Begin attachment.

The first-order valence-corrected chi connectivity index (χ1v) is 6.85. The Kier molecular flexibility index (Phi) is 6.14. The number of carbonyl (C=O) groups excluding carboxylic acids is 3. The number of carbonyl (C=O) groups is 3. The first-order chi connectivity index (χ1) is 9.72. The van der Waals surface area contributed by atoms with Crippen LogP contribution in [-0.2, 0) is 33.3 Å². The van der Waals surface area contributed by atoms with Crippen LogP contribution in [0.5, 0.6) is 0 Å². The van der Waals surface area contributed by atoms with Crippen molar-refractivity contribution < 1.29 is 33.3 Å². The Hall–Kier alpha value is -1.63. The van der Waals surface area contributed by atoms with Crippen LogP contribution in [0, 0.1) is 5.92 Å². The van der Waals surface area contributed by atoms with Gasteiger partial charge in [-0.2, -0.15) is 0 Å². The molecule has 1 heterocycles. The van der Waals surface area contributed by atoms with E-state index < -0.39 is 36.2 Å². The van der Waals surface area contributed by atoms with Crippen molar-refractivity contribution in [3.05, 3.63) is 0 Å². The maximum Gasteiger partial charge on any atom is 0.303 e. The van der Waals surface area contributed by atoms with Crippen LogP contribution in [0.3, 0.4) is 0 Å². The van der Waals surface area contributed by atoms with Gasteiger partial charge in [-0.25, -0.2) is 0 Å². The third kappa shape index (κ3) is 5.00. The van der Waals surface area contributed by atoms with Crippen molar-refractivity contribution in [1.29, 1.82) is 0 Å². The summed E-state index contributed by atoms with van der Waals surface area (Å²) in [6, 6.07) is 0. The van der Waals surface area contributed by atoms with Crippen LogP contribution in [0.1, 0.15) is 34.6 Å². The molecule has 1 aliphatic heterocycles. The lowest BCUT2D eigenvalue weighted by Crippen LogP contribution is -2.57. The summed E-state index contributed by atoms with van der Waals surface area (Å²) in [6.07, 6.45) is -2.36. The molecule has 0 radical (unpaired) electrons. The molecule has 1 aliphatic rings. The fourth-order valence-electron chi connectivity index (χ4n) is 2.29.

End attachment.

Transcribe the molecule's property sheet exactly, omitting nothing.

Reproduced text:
The first-order valence-corrected chi connectivity index (χ1v) is 6.85. The Kier molecular flexibility index (Phi) is 6.14. The number of carbonyl (C=O) groups excluding carboxylic acids is 3. The number of carbonyl (C=O) groups is 3. The first-order chi connectivity index (χ1) is 9.72. The van der Waals surface area contributed by atoms with Crippen LogP contribution in [-0.2, 0) is 33.3 Å². The van der Waals surface area contributed by atoms with Crippen LogP contribution in [0.5, 0.6) is 0 Å². The van der Waals surface area contributed by atoms with Crippen molar-refractivity contribution < 1.29 is 33.3 Å². The Hall–Kier alpha value is -1.63. The van der Waals surface area contributed by atoms with Crippen LogP contribution in [0, 0.1) is 5.92 Å². The van der Waals surface area contributed by atoms with Gasteiger partial charge in [-0.2, -0.15) is 0 Å². The molecule has 1 heterocycles. The van der Waals surface area contributed by atoms with E-state index < -0.39 is 36.2 Å². The van der Waals surface area contributed by atoms with Crippen molar-refractivity contribution in [3.05, 3.63) is 0 Å². The maximum Gasteiger partial charge on any atom is 0.303 e. The van der Waals surface area contributed by atoms with Crippen LogP contribution in [0.3, 0.4) is 0 Å². The van der Waals surface area contributed by atoms with Gasteiger partial charge in [-0.25, -0.2) is 0 Å². The third kappa shape index (κ3) is 5.00. The van der Waals surface area contributed by atoms with Crippen molar-refractivity contribution in [1.29, 1.82) is 0 Å². The summed E-state index contributed by atoms with van der Waals surface area (Å²) in [6, 6.07) is 0. The van der Waals surface area contributed by atoms with Crippen LogP contribution in [0.1, 0.15) is 34.6 Å². The molecule has 1 aliphatic heterocycles. The lowest BCUT2D eigenvalue weighted by Crippen LogP contribution is -2.57. The summed E-state index contributed by atoms with van der Waals surface area (Å²) in [6.07, 6.45) is -2.36. The molecule has 0 radical (unpaired) electrons. The molecule has 1 aliphatic rings. The fourth-order valence-electron chi connectivity index (χ4n) is 2.29.